FIG. 11 also illustrates that it is possible to include a depth factor for the grip span to limit the depth of the proximity range for the pointer. In this example, the "level" of any selected window is determined by adding one to the level of the lowest-level window overlapping the selected window, with any non-overlapped windows set to a top level such as "Level 0". Other manners of numbering levels may be used in the alternative.
Since no other windows overlap windows 210 and 220, these windows are designated herein as Level 0 windows. Window 230, which is overlapped only by a Level 0 window, may be designated as a Level 1 window, and window 240, which is overlapped by a Level 0 window (window 220) and a Level 1 window (window 230) may be designated as a Level 2 window. Assuming that the grip span is set to include only Level 0 and Level 1 windows, it may be seen that window 240 may be excluded as an affected window even though a boundary segment thereof intersects grip span 254. As discussed above, in other embodiments no depth factor may be incorporated into the grip span, whereby window 240 would be included as an affected window.
Another particularly desirable manner of implementing a depth factor for a grip span is to dynamically determine a base level and include only windows within a predetermined number of levels from the base level. For example, similar to the dynamic determination of a grip span origin or radius, it may be desirable to locate the closest window to the pointer and set the base level for the grip span to the level of that closest window. Then, the levels of any windows falling within the grip span may be compared to the base level, with the affected windows limited to those windows within the grip span that are within a delta level value from the base level set by the closest window. Other manners of implementing a depth factor for a grip span may also be used consistent with the invention.
Turning to FIG. 13, the initiation of a grip event is illustrated. In such an instance, routine 140 (FIG. 7) is executed to set the grip flag, set the pointer to a grip pointer, and highlight all affected windows. Accordingly, FIG. 13 illustrates the pointer in a grip pointer representation 204 centered over origin 250. In addition, FIG. 13 illustrates the feature that separate highlighting may be performed to distinguish gripped windows from affected windows prior to gripping, (e.g., using separate icons 216, 236 displayed respectively on windows 210, 230).
After the grip event has been initiated, movement of the pointer results in either movement of the affected windows or resizing of the affected windows depending upon the current mode of the pointer. For example, as shown at FIG. 14, if the pointer is in a move mode, movement of the pointer from position 204 to position 206 along a pointer vector 208 results in movement of window 210 along a vector 218 to a position illustrated at 210', where each segment in boundary 212' has also been moved along vector 218. In addition, window 230 has been moved along a vector 238 that is identical in direction and distance to vectors 208 and 218, such that window 230 is now positioned at location identified at 230' (with new boundary 232').
As it may also be appreciated from FIG. 14, an additional step that may be performed during movement of a pointer is that of activating the affected windows, or in the least, promoting each of the windows to a higher level. Window 230, for example, is shown being promoted to a Level 0 window that now overlaps window 220.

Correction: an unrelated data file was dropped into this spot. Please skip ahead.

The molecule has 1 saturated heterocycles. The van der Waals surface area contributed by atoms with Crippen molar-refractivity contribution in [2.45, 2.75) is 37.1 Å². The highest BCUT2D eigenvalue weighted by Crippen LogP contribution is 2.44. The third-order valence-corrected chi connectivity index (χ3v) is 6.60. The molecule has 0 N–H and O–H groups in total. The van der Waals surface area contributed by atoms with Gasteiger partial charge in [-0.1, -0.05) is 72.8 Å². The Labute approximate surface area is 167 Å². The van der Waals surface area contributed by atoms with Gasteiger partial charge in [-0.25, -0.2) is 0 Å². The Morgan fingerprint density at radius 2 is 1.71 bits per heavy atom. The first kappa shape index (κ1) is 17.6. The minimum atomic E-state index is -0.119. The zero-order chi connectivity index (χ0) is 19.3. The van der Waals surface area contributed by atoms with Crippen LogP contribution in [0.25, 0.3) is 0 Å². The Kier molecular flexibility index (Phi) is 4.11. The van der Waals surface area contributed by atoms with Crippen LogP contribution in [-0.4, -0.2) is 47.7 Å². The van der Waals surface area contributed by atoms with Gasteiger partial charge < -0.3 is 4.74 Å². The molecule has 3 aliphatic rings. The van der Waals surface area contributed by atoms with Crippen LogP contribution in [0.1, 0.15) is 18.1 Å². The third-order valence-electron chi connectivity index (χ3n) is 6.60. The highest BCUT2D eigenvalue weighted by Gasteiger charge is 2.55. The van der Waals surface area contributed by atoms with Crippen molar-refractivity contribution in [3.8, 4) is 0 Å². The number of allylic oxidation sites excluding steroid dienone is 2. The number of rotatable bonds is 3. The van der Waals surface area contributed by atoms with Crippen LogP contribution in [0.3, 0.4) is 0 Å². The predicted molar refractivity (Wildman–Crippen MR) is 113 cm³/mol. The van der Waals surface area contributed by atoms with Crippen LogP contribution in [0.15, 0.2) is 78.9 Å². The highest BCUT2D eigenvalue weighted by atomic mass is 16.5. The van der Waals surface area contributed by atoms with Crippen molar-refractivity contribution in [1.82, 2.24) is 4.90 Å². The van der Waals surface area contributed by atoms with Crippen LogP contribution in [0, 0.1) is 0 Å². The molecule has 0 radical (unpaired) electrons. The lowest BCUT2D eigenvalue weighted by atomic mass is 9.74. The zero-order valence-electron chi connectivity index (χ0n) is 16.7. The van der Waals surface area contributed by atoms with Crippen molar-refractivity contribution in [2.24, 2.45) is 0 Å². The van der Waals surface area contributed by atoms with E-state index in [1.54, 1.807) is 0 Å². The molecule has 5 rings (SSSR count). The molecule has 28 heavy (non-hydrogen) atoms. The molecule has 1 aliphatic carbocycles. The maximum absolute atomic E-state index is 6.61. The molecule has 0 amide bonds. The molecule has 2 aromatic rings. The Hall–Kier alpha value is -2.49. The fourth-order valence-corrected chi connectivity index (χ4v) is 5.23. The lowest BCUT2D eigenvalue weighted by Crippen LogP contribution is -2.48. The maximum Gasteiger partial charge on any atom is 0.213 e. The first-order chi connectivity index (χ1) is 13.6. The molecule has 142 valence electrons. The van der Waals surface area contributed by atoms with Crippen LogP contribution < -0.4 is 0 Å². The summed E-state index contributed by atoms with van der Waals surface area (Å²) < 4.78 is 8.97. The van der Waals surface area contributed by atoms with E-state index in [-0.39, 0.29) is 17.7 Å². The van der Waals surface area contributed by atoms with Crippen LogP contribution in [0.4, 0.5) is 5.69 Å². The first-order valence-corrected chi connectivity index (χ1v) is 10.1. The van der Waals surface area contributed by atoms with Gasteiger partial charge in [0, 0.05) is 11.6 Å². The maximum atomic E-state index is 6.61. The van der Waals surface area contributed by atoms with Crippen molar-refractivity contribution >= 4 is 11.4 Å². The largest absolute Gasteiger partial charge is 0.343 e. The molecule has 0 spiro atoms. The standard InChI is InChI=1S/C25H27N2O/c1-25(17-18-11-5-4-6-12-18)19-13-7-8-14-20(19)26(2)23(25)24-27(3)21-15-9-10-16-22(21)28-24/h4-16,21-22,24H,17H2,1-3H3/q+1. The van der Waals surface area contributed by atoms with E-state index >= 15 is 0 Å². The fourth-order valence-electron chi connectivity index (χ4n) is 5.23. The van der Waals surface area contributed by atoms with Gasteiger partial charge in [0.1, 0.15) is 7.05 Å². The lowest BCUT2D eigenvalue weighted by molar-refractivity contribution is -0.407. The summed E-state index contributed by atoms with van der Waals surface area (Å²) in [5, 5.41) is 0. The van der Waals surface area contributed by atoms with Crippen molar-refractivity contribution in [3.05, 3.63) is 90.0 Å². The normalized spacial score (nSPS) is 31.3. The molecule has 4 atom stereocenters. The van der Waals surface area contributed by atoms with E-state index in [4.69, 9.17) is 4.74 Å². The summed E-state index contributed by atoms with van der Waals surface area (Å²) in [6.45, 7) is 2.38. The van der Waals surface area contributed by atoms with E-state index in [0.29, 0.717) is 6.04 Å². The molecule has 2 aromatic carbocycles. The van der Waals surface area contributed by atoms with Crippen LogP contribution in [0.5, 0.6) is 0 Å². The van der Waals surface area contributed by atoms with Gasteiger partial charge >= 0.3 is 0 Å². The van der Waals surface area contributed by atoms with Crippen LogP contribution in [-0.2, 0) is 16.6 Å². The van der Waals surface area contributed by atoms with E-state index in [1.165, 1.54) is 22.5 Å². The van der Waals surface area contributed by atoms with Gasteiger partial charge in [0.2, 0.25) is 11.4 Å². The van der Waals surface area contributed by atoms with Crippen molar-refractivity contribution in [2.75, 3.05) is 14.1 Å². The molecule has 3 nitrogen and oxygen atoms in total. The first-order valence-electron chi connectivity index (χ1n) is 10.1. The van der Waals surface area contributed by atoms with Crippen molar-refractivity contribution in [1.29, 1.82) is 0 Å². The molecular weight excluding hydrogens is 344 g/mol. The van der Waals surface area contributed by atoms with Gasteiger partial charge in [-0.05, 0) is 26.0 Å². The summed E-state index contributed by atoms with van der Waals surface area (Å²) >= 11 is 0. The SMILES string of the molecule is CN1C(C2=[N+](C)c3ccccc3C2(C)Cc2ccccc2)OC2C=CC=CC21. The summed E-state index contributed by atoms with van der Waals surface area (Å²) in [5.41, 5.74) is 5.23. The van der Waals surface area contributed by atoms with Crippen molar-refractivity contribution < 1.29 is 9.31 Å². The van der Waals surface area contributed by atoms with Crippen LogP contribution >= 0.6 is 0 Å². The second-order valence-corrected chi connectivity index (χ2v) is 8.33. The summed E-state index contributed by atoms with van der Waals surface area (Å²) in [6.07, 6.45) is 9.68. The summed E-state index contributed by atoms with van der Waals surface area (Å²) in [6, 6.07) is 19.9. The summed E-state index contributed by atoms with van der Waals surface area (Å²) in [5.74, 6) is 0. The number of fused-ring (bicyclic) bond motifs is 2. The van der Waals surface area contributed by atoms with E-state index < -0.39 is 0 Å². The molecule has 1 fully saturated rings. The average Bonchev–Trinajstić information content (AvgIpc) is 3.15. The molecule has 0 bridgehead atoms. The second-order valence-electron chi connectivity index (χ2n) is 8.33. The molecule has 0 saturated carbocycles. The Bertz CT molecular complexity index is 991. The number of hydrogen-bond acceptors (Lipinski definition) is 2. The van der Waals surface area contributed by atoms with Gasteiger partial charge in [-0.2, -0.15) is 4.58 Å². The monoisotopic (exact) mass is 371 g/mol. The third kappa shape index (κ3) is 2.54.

FIG. 15 illustrates movement of the pointer from position 204 to position 206 along the same vector 208, but while the pointer is in a resize mode. In this instance, the affected window segments of each window 210, 230 are moved in accordance with the components of the pointer vector that are perpendicular to such segments.
For example, boundary segment 212b of window 210 is moved along a vector 218a to a position shown at 212b'. This movement is along a vector 218a having a horizontal direction and a distance that is equal to a horizontal component of pointer vector 208. Similarly, boundary segment 212c of window 210 is moved along vector 218b to a position shown at 212c'. Vector 218b has a vertical direction and a distance that is equal to a vertical component of vector 208.
For window 230, only boundary segment 232d is affected, and accordingly, this segment is moved along a vector 238a (having a horizontal direction and a length equal to vector 218a and to the horizontal component of vector 208) to the position shown at 232d'. Again, window 230 is illustrated as being activated or promoted to Level 0 in response to the movement of the pointer in the resize mode. It should be appreciated that in other embodiments, however, modification of the current level of a window in response to a grip event may not be performed.
Various modifications may be made to the embodiments described herein without departing from the spirit and scope of the invention. For example, it should be appreciated that only a resize mode or a move mode may be utilized in a computer system.
Moreover, it should be appreciated that other manners of initiating any of the resize, move, or grip modes may be used consistent with the invention. For example, it may be desirable to utilize separate move and resize grip modes and eliminate any highlighting of affected windows prior to initiation of either grip mode. As such, a user would not be required to place the pointer in a specific move or resize mode prior to initiating a grip event. Instead, separate user input combinations would be used for each grip mode. As one example, a user could depress a mouse button while depressing the control key on the keyboard to enter a move grip mode or depress a mouse button while depressing the shift key to enter a resize grip mode.